Johannesburg, South Africa -- (SBWIRE) -- 06/03/2013 -- Pamela Stein, respected lawyer and partner at leading corporate law firm, Webber Wentzel, describes the first three conditions of lawful processing as outlined in South Africa's Protection of Personal of Personal Information Bill (POPI).
A comprehensive list of the requirements for lawful processing of personal information is located early in the Protection of Personal of Personal Information Bill (POPI), with convenient cross-references to the sections where these requirements are amplified.
At the heart of POPI is the principle that all processing of personal information must take place in compliance with the eight data protection principles. Failure to do so will render the processing unlawful.
The drafters of the legislation have adopted a proactive approach to regulation, labelling the eight data protection principles as ‘conditions’ rather than principles, to emphasise that they are an absolute prerequisite for the lawful processing of personal information.
The first three conditions are examined below.
Condition 1— Accountability:
In an attempt to encourage data protection by design, and following the approach adopted by the European Union (EU) Draft Regulation, this condition requires the responsible party to ensure compliance with all the conditions for lawful processing. This must be done at the time of the determination of the purpose and the means of the processing, as well as during the processing of the data.
Condition 2 — Processing limitation:
Under this condition, processing may only take place if the following circumstances exist: the data subject consents to the processing; the processing is necessary to conclude or perform a contract to which the data subject is a party; processing is necessary for compliance with an obligation imposed by law on the responsible party; or processing protects a legitimate interest of the data subject or the responsible party or a third party to whom the information is supplied.
Secondly, data must be collected from the data subject unless a justification to collect from elsewhere exists. Besides national security and crime prevention, other exceptions include the following:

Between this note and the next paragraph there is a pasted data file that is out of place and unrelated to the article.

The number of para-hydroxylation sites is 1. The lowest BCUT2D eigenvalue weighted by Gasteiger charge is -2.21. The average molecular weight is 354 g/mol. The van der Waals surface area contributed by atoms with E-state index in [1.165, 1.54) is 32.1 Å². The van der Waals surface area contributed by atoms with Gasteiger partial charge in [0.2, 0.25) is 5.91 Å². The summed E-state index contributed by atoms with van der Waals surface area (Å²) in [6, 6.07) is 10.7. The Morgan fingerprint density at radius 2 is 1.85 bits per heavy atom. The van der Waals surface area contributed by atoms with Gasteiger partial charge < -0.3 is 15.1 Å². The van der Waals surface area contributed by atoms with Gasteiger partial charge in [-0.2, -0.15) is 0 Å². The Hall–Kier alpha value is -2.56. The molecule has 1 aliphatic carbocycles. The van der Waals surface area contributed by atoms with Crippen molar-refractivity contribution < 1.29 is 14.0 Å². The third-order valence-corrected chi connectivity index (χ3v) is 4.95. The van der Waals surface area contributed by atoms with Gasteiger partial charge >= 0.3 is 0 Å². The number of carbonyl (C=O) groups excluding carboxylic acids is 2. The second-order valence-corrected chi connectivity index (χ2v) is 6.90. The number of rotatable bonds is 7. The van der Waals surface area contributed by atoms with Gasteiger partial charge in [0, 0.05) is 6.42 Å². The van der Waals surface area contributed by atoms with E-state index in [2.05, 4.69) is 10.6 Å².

- Consent of the data subject to collect from elsewhere;
- The data are contained in a public
- Record or have been deliberately
- Made public by the data subject;
- The collection from another source
- Would not prejudice the legitimate
- Interest of the data subject;
- Compliance with the condition
- Would prejudice a lawful purpose
- Of the collection; or
- Compliance would not be reasonably practical.
Thirdly, data subjects may, at any time, object to the processing of their personal information, and unless the responsible party is required by law to process that information, the processing of the information must stop.
Condition 3 — Purpose specification:
POPI gives effect to the purpose specification condition by requiring that the collection must be for an explicitly defined purpose related to a function or activity of the reasonable party. Unless there are exceptional circumstances, personal information can only be retained for as long as it is necessary to achieve the purpose for which it was collected.
These exceptions recognise the retention of data for historical, statistical and research purposes. Under this condition, personal information must be identified, destroyed or deleted after the responsible party is no longer authorised to retain the record.
POPI has adopted the approach of Article 17 of the EU Draft Regulation by giving the data subject the rights to be ‘forgotten’ in an online environment, to erasure of their data, and to data portability. It includes the obligation on the responsible party to, in certain circumstances, restrict the processing rather than destroy the data, for instance where a data subject challenges the accuracy of the data, or if the processing is unlawful, or where the data are maintained simply for the purposes of proof. In such circumstances, rather than destroy the data, the data subject can agree to its retention, and the responsible party is then required to restrict the processing.
About Webber Wentzel
Webber Wentzel is a leading law firm in Africa, being consistently ranked at the top by a diversity of international ratings agencies in 2012.
The firm has a staff complement of approximately 800 people (including almost 150 partners and more than 450 professionals in a variety of legal disciplines) in offices in Johannesburg and Cape Town. Its client base includes many of South Africa’s Top 100 companies in banking & finance, insurance & legal liability, media, telecommunications & intellectual property, mining, oil & gas, private equity, and property law.
Webber Wentzel is a full service corporate law firm offering expertise in various legal areas including Dispute Resolution, Mergers & Acquisitions , Project Finance and Tax .
Webber Wentzel’s strategy is to help clients wherever they do business. Work in Africa represents a growing area of practice and, together with a network of best friend law firms; the firm has assisted clients in cross-border deals in most of the countries in sub-Saharan Africa.
Webber Wentzel has entered into a collaborative alliance with global law firm, Linklaters, which is recognised for its leading African practice having worked on numerous landmark transactions in almost every country on the continent over the past 30 years. The alliance will see the two firms working closely together for the benefit of clients in Africa.
The firm is also associated with ALN, a group of leading law firms in Africa.
For more information visit http://www.webberwentzel.com/. Follow Webber Wentzel on Twitter: @WebberWentzel.